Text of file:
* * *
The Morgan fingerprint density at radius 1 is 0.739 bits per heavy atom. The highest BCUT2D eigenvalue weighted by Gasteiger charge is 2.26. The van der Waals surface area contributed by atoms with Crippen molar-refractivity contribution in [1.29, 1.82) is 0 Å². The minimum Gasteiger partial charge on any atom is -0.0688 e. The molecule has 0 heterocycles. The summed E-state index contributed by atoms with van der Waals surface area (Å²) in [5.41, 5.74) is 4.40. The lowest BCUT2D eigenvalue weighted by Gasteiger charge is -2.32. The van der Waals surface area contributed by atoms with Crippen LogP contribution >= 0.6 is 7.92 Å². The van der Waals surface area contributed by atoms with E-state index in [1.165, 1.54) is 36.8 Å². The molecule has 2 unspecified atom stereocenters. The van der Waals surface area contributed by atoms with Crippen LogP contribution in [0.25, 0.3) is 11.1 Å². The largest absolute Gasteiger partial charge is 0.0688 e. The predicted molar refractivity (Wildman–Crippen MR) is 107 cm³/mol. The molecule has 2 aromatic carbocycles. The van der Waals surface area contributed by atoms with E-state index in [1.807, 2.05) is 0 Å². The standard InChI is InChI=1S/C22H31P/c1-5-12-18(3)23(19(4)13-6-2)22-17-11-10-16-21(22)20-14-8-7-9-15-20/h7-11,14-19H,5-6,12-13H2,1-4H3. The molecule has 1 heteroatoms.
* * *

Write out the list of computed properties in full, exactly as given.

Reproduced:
The Morgan fingerprint density at radius 1 is 0.739 bits per heavy atom. The highest BCUT2D eigenvalue weighted by Gasteiger charge is 2.26. The van der Waals surface area contributed by atoms with Crippen molar-refractivity contribution in [1.29, 1.82) is 0 Å². The minimum Gasteiger partial charge on any atom is -0.0688 e. The molecule has 0 heterocycles. The summed E-state index contributed by atoms with van der Waals surface area (Å²) in [5.41, 5.74) is 4.40. The lowest BCUT2D eigenvalue weighted by Gasteiger charge is -2.32. The van der Waals surface area contributed by atoms with Crippen LogP contribution >= 0.6 is 7.92 Å². The van der Waals surface area contributed by atoms with E-state index in [1.165, 1.54) is 36.8 Å². The molecule has 2 unspecified atom stereocenters. The van der Waals surface area contributed by atoms with Crippen LogP contribution in [0.25, 0.3) is 11.1 Å². The largest absolute Gasteiger partial charge is 0.0688 e. The predicted molar refractivity (Wildman–Crippen MR) is 107 cm³/mol. The molecule has 2 aromatic carbocycles. The van der Waals surface area contributed by atoms with E-state index in [1.807, 2.05) is 0 Å². The standard InChI is InChI=1S/C22H31P/c1-5-12-18(3)23(19(4)13-6-2)22-17-11-10-16-21(22)20-14-8-7-9-15-20/h7-11,14-19H,5-6,12-13H2,1-4H3. The molecule has 1 heteroatoms.